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CHina's Beliigerence Toward Taiwan

As members of the Taiwanese-American community at MIT, we are deeply disturbed by Chinese President Jiang Zemin's hostile attitude toward Taiwan ["Chinese Leader Zemin Protests U.S. Stand on Taiwan and Tibet," November 17].

Despite never having had sovereignty over Taiwan for one single day, the Chinese government at Beijing is still holding on to the false claim that Taiwan is a province of China and has repeatedly threatened to overtake Taiwan by force. In March of 1996, as the people of Taiwan held their first-ever democratic presidential election, China launched ballistic Scud-type missiles at two areas just off the coast of Taiwan, one 30 miles to the southwest, and the other only 12 miles to the northeast. The missile threats were designed to intimidate Taiwan's voters and disrupt Taiwan's trade and economy.

Being a nation with the 19th largest gross national product in the world, Taiwan has a strong and vibrant economy and is the seventh largest trading partner of the United States. It has also demonstrated significant progress in its political transformation from a one-party government to a multi-party democracy.

In light of Taiwan's economic importance and its strives toward democracy, the United States has long demonstrated its commitment to the security of Taiwan. As stated in the Taiwan Relations Act, "It is the policy of the United States to make clear that the United States decision to establish diplomatic relations with the People's Republic of China rests upon the expectation that the future of Taiwan will be determined by peaceful means." The United States also "considers any effort to determine the future of Taiwan by other than peaceful means, including by boycotts or embargoes, a threat to the peace and security of the Western Pacific area and of grave concern to the United States." China's threat of using military force against the people of Taiwan places the peace and stability of the entire region at risk.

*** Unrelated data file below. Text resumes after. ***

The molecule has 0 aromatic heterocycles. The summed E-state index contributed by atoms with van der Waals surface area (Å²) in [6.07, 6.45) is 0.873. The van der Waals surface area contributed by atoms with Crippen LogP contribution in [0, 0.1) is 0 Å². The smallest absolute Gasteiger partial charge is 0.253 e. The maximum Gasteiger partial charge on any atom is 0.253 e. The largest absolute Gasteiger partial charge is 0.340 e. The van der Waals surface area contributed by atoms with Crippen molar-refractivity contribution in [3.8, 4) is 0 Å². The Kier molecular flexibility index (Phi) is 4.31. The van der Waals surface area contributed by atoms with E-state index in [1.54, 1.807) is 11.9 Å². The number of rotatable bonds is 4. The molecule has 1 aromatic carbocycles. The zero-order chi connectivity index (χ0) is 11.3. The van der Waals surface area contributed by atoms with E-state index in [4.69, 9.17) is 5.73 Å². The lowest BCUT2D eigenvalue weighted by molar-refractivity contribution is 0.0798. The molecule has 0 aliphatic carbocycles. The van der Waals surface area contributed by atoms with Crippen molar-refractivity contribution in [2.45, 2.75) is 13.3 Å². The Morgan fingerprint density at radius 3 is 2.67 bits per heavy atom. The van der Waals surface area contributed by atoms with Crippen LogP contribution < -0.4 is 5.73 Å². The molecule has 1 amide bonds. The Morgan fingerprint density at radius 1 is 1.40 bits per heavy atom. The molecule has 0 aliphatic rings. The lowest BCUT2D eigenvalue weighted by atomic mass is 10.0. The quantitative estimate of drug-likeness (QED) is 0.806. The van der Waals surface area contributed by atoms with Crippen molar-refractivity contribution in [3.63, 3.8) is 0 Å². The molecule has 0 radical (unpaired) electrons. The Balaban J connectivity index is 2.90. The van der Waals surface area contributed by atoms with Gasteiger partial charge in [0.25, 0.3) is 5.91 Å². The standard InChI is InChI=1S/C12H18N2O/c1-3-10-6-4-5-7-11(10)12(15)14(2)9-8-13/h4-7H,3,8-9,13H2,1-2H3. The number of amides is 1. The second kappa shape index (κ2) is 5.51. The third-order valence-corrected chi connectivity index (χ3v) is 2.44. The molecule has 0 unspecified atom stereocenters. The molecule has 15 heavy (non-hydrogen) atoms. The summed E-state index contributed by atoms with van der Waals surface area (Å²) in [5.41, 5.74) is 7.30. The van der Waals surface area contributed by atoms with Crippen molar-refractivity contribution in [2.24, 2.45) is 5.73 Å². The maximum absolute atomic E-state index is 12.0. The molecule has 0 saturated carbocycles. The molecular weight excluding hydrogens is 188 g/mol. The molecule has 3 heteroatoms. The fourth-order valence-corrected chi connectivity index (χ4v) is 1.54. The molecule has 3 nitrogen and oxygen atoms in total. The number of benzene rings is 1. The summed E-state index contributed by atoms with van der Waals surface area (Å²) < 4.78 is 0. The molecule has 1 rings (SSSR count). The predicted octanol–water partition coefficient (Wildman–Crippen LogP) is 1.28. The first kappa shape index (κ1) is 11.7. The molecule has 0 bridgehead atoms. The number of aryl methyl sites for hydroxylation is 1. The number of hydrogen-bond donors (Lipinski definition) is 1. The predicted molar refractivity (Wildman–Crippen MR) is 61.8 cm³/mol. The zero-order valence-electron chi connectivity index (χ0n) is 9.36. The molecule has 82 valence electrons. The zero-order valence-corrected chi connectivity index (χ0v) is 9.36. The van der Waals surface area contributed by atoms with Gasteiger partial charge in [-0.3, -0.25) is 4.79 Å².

Let us also not forget that China's brutal suppression of the student protesters in Tiananmen Square in 1989 and its systematic neglect for human rights have provoked the outrage of the international community. While Taiwan's peaceful transformation into a free and democratic society is not free of growing pains, it can serve as a powerful model and catalyst for the democratic transformation in China. The leaders of the Chinese government should be reminded that an invasion of its democratic neighbor, Taiwan, would wreck relations with capitalist Asia and the West, far more than the killing of the pro-democracy demonstrations in 1989 ever did.

Tony J. Chen G

Michael I. Li G

Yu-Feng Wei G

Philip C. Huang '99